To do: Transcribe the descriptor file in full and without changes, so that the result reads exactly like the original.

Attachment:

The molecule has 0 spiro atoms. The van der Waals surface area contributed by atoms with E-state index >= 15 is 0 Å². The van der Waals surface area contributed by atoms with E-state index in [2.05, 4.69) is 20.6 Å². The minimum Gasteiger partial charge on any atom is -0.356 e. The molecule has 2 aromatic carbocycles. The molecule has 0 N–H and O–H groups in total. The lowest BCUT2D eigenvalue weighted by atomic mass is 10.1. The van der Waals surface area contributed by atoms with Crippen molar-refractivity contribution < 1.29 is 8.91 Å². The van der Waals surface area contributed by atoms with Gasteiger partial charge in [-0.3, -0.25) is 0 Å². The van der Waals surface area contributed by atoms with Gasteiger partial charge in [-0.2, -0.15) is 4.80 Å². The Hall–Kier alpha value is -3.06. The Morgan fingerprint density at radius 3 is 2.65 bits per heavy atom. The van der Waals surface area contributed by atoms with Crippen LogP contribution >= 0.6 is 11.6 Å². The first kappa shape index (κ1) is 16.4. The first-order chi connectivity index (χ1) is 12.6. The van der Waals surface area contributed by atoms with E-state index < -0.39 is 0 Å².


The molecule has 0 spiro atoms. The van der Waals surface area contributed by atoms with E-state index >= 15 is 0 Å². The van der Waals surface area contributed by atoms with E-state index in [2.05, 4.69) is 20.6 Å². The minimum Gasteiger partial charge on any atom is -0.356 e. The molecule has 2 aromatic carbocycles. The molecule has 0 N–H and O–H groups in total. The lowest BCUT2D eigenvalue weighted by atomic mass is 10.1. The van der Waals surface area contributed by atoms with Crippen molar-refractivity contribution < 1.29 is 8.91 Å². The van der Waals surface area contributed by atoms with Gasteiger partial charge in [-0.3, -0.25) is 0 Å². The van der Waals surface area contributed by atoms with Gasteiger partial charge in [-0.2, -0.15) is 4.80 Å². The Hall–Kier alpha value is -3.06. The Morgan fingerprint density at radius 3 is 2.65 bits per heavy atom. The van der Waals surface area contributed by atoms with Crippen LogP contribution >= 0.6 is 11.6 Å². The first kappa shape index (κ1) is 16.4. The first-order chi connectivity index (χ1) is 12.6. The van der Waals surface area contributed by atoms with E-state index < -0.39 is 0 Å².